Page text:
“How are you feeling?”
I think it was about month four or five of pregnancy that I began to dread this question. Back then, it just felt repetitive and annoying. Now it feels like, “How do you think I feel, genius?!” It’s like asking how someone is when they’re at a loved one’s funeral. Do you really expect them to tell you the truth?
“I feel like the world has stopped turning. I feel like the earth has gone from beneath my feet. I feel like I can’t breathe, and that nighttime lasts forever. I can’t think of the next day, let alone the next year without my loved one. I feel angry at God.”
Nope, no one is going to say that. Most of us are well-trained circus animals that have been tamed into submission and taught to say something sociably acceptable. These days, my response to the dreaded question is one of two options.
“I’m fine.” This reply is reserved solely for those who I don’t know well, which is most people. For some reason, people start really caring about you when you’re pregnant. This has been one of the most annoying parts of creating human life: You didn’t care about me before, why do you care now?!
“Do you want the real truth, or the nice truth?” This answer is more suitable for people I know a little better – or at the very least, people I don’t mind sharing my private life with. It breaks the ice a little bit. And once the ice is broken, I can tell them how I really feel.
I feel like a water buffalo.
Why a water buffalo? Because one day I was huffing and puffing up the fit trail at work and this was the first thought that crossed my mind. I couldn’t have picked a water buffalo out of a line-up, but somehow it sounded like the most appropriate way to describe my new lazy, bloated body.
Here’s how I feel:
- My lungs are slowly being crushed. Do you know how embarrassing it is for a former cardio queen to gasp through everyday conversation? I feel pathetic and out of shape and gross.
- My ribs are in some sort of vise at all times. I alternate between slumping, trying to sit and stand as tall as possible, and leaning at varying angles. It’s not because I’m being kicked there. It’s because she’s stuck her limbs inside and is slowly spreading my ribs apart like she’s a pair of pliers.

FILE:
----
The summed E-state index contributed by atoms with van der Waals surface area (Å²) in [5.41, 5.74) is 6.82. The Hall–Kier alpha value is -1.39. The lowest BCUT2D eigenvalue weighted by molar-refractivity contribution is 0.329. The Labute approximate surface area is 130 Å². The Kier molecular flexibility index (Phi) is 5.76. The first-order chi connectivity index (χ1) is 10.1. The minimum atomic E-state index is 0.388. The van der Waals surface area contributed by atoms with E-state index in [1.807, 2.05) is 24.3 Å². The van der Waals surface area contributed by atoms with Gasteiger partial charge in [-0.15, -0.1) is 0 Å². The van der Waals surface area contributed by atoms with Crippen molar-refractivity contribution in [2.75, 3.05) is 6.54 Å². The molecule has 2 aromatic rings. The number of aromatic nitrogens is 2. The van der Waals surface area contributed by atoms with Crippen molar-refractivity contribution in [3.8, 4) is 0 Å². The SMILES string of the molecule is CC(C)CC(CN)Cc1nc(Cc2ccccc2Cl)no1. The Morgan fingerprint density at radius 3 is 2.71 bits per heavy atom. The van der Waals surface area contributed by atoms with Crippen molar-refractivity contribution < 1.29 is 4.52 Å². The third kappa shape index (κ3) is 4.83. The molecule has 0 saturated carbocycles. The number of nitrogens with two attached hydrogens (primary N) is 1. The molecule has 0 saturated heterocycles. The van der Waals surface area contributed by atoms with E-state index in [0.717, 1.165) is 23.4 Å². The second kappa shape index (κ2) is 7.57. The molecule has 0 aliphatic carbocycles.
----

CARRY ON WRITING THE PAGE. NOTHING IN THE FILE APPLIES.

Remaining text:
- Queasiness has returned, except now it’s accompanied by uncontrollable hunger. As soon as my belly is empty, I don’t feel well. It’s enough to make me want to stuff my face at all times. And I do. And for all the pregnant women who say they feel oddly full after just a few bites? I wish I had that problem. My stomach fits the same amount of food as ever. It just regurgitates itself into my throat instead of digesting into my intestines like it used to.
- I am a fire-breathing dragon. Luckily for me, my heartburn comes and goes. Once I get it, it stays like an unwelcome uncle. And then nothing will touch it. Water, bread, milk – everything makes it worse.
- Nothing is coming out of me anymore. I eat and eat, and it doesn’t come out. I’m already at the maximum recommended weight gain for someone of my size, and I’ve still got a long ways to go. I’m not a particularly unhealthy eater – it’s really just not coming back out. At this rate, I won’t be surprised if I gain 50 pounds total. And because nothing is coming out, I constantly feel even more uncomfortably large and squished.
- There are lightning bolts in my crotch. Yep, I had no idea I could conduct electricity, but I’m doing it. Sometimes it feels like things are ripping, other times it feels like Zeus is in my body. Sharp, stabbing pains. Ones that take your breath away, and it’s difficult to carry on like this in a workplace environment.
- I feel like I finished a marathon but instead of being able to rest, someone is forcing me to continue walking for miles and days afterward. Sleep? What’s that? When every single thing on your body hurts and you can’t get comfortable, it’s pretty hard to come by.
I have been staunchly against inductions until this week, and now I think if my doctor offers to induce me for one reason or another I’m going to gleefully pounce and say, “DO IT.” I have so far to go, and I just want my own body back.
So how do I feel?
Fine. Just fine.